thedecimal. Example: .06 percent.
When presenting a range, repeat percent after each figure. Example: 3
percent to 7 percent.
Posted by Stephat2:25 PM0comments
Labels:AP STYLE,Ap tip
Full time vs. Full-time
Hyphenate when used as a compound modifier.
ex. He works full time. She is a full-time student.
Posted by einnissat5:11 PM0comments
Month and year: Standard usage is [January 2001], not [January of 2001]
Posted by JazmineP
Time in newspaper usage is always a.m. or p.m. Don’t use tonight with p.m. or this morning with a.m., because it is redundant. Don’t use the terms yesterday and tomorrow to describe when an event occurred. It is OK, however, to say today.
• In describing when an event happens, use the day of the week if the event occurs in the last week or the next week. BUT, use the calendar date if the event is longer than a week ago or farther than a week off.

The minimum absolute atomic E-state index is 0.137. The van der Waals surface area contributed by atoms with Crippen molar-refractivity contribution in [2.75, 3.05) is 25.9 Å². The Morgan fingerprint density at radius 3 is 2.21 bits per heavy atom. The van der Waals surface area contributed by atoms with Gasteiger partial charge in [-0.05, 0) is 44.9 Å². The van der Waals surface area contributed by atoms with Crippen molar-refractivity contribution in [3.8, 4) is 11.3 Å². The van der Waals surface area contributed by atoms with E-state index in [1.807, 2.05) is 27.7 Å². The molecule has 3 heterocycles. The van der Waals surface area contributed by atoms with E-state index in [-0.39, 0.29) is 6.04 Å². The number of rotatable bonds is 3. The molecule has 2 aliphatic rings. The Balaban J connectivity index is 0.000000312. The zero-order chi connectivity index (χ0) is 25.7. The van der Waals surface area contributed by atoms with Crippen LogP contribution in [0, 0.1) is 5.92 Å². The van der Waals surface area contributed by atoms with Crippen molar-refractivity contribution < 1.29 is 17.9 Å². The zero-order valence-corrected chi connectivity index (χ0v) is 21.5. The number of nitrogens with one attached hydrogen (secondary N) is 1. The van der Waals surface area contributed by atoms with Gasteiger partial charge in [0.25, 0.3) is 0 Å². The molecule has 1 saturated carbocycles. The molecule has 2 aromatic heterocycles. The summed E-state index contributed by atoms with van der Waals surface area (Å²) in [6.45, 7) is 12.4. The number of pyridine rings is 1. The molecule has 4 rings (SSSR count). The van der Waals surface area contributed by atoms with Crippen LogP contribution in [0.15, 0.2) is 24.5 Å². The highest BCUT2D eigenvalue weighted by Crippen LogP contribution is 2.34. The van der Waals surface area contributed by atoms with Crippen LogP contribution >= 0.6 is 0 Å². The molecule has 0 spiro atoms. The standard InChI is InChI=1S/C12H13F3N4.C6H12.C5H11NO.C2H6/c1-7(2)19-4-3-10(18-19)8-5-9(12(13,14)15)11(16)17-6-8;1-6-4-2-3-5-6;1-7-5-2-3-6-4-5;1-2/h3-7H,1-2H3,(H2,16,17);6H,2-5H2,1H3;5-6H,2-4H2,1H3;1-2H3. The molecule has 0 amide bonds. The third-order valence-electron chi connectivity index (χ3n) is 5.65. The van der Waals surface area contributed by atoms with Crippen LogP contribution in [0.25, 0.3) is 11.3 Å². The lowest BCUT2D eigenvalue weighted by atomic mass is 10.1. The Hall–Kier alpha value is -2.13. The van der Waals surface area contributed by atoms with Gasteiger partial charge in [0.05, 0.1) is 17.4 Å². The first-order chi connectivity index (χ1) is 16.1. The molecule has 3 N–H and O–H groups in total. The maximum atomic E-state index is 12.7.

Posted by Kat Murphy
Time: Use figures except for noon and midnight
Use a colon to separate hours from minutes (e.g. 2:30 a.m.)
4 o'clock is acceptable, but time listings with a.m. or p.m. are preferred
Posted by keri
Spell out fractions and use a hyphen: one-fourth, two-thirds, three-thirds, etc.
Ex. According to a survey by Newsweek magazine, two-thirds of all evangelicals believe the world will end within their lifetime.
Posted by Robert Tanner
To form plurals when figures, letters and symbols are refereed to as words, use an apostrophe and an s.
EX: He skated perfect 8's
She received all A's in her finals
Posted by Maggie
When using the word versus, do not. Instead, use "vs."